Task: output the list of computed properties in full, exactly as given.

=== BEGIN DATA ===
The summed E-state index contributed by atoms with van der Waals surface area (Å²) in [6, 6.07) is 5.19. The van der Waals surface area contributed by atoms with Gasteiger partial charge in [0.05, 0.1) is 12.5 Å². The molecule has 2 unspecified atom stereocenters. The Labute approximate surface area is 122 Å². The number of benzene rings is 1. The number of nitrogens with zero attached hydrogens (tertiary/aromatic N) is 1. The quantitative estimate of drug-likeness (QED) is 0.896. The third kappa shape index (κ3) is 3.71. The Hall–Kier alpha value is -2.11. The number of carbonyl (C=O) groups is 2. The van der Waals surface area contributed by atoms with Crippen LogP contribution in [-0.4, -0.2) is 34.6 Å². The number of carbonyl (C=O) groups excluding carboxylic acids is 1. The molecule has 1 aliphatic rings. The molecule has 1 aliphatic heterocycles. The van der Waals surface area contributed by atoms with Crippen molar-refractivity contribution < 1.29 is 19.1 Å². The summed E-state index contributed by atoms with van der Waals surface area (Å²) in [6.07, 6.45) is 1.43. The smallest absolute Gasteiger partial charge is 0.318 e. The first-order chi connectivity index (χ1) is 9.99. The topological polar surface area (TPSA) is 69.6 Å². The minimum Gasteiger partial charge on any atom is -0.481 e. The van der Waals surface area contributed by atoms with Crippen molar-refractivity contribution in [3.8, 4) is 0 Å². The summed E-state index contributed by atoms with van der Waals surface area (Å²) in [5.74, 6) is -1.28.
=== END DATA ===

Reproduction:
The summed E-state index contributed by atoms with van der Waals surface area (Å²) in [6, 6.07) is 5.19. The van der Waals surface area contributed by atoms with Gasteiger partial charge in [0.05, 0.1) is 12.5 Å². The molecule has 2 unspecified atom stereocenters. The Labute approximate surface area is 122 Å². The number of benzene rings is 1. The number of nitrogens with zero attached hydrogens (tertiary/aromatic N) is 1. The quantitative estimate of drug-likeness (QED) is 0.896. The third kappa shape index (κ3) is 3.71. The Hall–Kier alpha value is -2.11. The number of carbonyl (C=O) groups is 2. The van der Waals surface area contributed by atoms with Crippen LogP contribution in [-0.4, -0.2) is 34.6 Å². The number of carbonyl (C=O) groups excluding carboxylic acids is 1. The molecule has 1 aliphatic rings. The molecule has 1 aliphatic heterocycles. The van der Waals surface area contributed by atoms with Crippen molar-refractivity contribution < 1.29 is 19.1 Å². The summed E-state index contributed by atoms with van der Waals surface area (Å²) in [6.07, 6.45) is 1.43. The smallest absolute Gasteiger partial charge is 0.318 e. The first-order chi connectivity index (χ1) is 9.99. The topological polar surface area (TPSA) is 69.6 Å². The minimum Gasteiger partial charge on any atom is -0.481 e. The van der Waals surface area contributed by atoms with Crippen molar-refractivity contribution in [3.8, 4) is 0 Å². The summed E-state index contributed by atoms with van der Waals surface area (Å²) in [5.74, 6) is -1.28.